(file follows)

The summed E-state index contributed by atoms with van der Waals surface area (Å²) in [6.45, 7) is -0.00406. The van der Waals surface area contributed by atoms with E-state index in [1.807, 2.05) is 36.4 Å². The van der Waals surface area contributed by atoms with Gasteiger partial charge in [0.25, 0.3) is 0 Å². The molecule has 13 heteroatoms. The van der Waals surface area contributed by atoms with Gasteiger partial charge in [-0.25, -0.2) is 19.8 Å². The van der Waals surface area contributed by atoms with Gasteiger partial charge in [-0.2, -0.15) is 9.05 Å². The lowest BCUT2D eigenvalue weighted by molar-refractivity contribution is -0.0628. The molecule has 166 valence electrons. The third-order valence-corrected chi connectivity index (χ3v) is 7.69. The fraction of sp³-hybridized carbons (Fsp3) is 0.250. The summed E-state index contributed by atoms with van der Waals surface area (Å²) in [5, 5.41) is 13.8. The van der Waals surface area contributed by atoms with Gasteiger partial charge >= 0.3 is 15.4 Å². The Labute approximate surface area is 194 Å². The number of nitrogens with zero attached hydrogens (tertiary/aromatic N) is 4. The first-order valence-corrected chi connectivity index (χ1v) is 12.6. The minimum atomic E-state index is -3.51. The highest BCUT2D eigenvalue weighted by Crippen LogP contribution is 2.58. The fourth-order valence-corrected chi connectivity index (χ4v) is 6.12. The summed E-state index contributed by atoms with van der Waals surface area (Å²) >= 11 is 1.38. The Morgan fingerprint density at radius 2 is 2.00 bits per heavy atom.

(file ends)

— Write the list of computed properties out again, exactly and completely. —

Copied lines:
The summed E-state index contributed by atoms with van der Waals surface area (Å²) in [6.45, 7) is -0.00406. The van der Waals surface area contributed by atoms with E-state index in [1.807, 2.05) is 36.4 Å². The van der Waals surface area contributed by atoms with Gasteiger partial charge in [0.25, 0.3) is 0 Å². The molecule has 13 heteroatoms. The van der Waals surface area contributed by atoms with Gasteiger partial charge in [-0.25, -0.2) is 19.8 Å². The van der Waals surface area contributed by atoms with Gasteiger partial charge in [-0.2, -0.15) is 9.05 Å². The lowest BCUT2D eigenvalue weighted by molar-refractivity contribution is -0.0628. The molecule has 166 valence electrons. The third-order valence-corrected chi connectivity index (χ3v) is 7.69. The fraction of sp³-hybridized carbons (Fsp3) is 0.250. The summed E-state index contributed by atoms with van der Waals surface area (Å²) in [5, 5.41) is 13.8. The van der Waals surface area contributed by atoms with Gasteiger partial charge >= 0.3 is 15.4 Å². The Labute approximate surface area is 194 Å². The number of nitrogens with zero attached hydrogens (tertiary/aromatic N) is 4. The first-order valence-corrected chi connectivity index (χ1v) is 12.6. The minimum atomic E-state index is -3.51. The highest BCUT2D eigenvalue weighted by Crippen LogP contribution is 2.58. The fourth-order valence-corrected chi connectivity index (χ4v) is 6.12. The summed E-state index contributed by atoms with van der Waals surface area (Å²) >= 11 is 1.38. The Morgan fingerprint density at radius 2 is 2.00 bits per heavy atom.